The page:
Wiqan Ang for NPR
Dave Brubeck at Newport.
Wiqan Ang for NPR
At the opening of his 2009 Newport Jazz Festival appearance, Dave Brubeck said, "A few concerts ago, we were in Washington, D.C., and [it] was Duke Ellington Month. So every church, joint and street corner were doing Duke Ellington, and I said to myself, 'He was my mentor, he helped me get started. Why don't I do some Ellington?' [And I said to the guys], 'Follow me, and I'll think of tunes as we go along.'"
The Dave Brubeck Quartet got rolling with that "follow me" and an Ellington medley including "Don't Get Around Much Anymore."
Three months later, on Brubeck's 89th birthday, the Kennedy Center honored him along with Mel Brooks, Grace Bumbry, Robert DeNiro and Bruce Springsteen for lifetime achievement in the performing arts. The citation reads: "Dave Brubeck's genius has dazzled us for six decades, and has helped to define an American art form." Brubeck responded that it was significant to him that the honor recognized the importance of jazz. At the Kennedy Center Honors concert, Brubeck and his wife Iola looked down from box seats as their sons played his music. Their daughter Catherine is instrumental in Jazz'd 4 Life, an organization that helps young people worldwide.
Dave Brubeck was born Dec. 6, 1920, in Concord, Calif. He died Dec. 5 in his adopted home state of Connecticut. In his six-decade career, Brubeck performed and recorded with Leonard Bernstein and the New York Philharmonic; composed music for Dr. Martin Luther King, Jr. and Pope John Paul II; and played for Presidents from Johnson to Reagan to Obama. Years before, when Obama was only 10 years old, he attended his first Dave Brubeck concert.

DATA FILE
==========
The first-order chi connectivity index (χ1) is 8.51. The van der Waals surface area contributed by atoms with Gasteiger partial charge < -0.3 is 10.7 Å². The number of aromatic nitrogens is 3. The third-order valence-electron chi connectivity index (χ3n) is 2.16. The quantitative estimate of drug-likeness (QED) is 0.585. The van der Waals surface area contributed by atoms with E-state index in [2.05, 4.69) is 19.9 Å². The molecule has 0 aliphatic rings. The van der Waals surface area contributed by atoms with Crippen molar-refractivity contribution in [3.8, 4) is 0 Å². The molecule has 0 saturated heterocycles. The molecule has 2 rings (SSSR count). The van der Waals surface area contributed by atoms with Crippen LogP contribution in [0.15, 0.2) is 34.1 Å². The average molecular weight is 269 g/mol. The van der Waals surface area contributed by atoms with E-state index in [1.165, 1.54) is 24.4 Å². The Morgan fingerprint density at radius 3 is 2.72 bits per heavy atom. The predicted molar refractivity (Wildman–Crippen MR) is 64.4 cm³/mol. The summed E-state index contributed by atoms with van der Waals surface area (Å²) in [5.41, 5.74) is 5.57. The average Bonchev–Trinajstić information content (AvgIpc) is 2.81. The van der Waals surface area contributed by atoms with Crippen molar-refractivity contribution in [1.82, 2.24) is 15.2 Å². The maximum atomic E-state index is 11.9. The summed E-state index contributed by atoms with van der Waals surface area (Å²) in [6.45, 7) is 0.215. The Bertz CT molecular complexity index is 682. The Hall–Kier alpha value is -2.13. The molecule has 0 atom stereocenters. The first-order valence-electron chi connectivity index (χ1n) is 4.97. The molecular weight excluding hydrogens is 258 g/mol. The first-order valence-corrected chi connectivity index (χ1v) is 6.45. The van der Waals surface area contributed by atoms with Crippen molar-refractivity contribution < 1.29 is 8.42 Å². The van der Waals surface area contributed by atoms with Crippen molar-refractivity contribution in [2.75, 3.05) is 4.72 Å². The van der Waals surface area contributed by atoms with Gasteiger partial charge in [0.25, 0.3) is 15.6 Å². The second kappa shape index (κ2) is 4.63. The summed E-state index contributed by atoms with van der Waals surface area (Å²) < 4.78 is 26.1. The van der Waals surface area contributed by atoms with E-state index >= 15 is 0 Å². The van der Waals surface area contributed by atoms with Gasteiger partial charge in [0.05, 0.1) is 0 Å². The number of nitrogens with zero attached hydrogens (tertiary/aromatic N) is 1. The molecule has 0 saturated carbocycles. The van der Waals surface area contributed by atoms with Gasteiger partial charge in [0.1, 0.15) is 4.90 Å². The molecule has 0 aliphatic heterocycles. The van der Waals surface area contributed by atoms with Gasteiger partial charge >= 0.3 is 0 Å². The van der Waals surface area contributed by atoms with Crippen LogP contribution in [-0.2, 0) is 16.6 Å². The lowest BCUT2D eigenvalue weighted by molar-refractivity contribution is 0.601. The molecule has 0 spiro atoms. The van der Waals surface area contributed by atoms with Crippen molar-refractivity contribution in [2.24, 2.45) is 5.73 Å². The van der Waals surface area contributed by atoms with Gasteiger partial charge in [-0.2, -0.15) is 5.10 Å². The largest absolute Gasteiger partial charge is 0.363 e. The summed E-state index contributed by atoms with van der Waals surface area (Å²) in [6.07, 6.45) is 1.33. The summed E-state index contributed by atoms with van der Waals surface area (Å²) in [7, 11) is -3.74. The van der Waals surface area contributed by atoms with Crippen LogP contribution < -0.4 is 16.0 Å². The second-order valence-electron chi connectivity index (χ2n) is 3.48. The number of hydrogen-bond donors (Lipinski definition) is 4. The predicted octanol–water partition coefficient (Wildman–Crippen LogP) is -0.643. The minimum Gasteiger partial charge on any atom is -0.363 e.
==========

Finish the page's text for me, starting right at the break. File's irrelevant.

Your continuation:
When I was in high school, I saw my first Dave Brubeck performance. It was in Milwaukee, Wis. After almost a decade of piano lessons, I couldn't play even the simplest song by ear. Brubeck swung the door open to a new world of free-flowing, where-is-this-going music. Countless people everywhere followed their first Dave Brubeck concert or recording with a lifelong interest in jazz.
It is our joy to reach into the Dave Brubeck archive for this set from Newport, where he was very much at home. Long live his music.
- Dave Brubeck, piano
- Bobby Militello, flute and sax
- Michael Moore, bass
- Randy Jones, drums
- "C Jam Blues"/"Don't Get Around Much Anymore"/"Mood Indigo"/"Take the 'A' Train" (Ellington/Strayhorn medley)
- "Stormy Weather" (Arlen/Koehler)
- "On the Sunny Side of the Street" (Fields/McHugh)
- "Take Five" (Desmond)
- "Thank You (Dziekuje)" (Brubeck)
Recording by Steve Remote, Aura Sonic Ltd.; remix in surround sound by Duke Markos.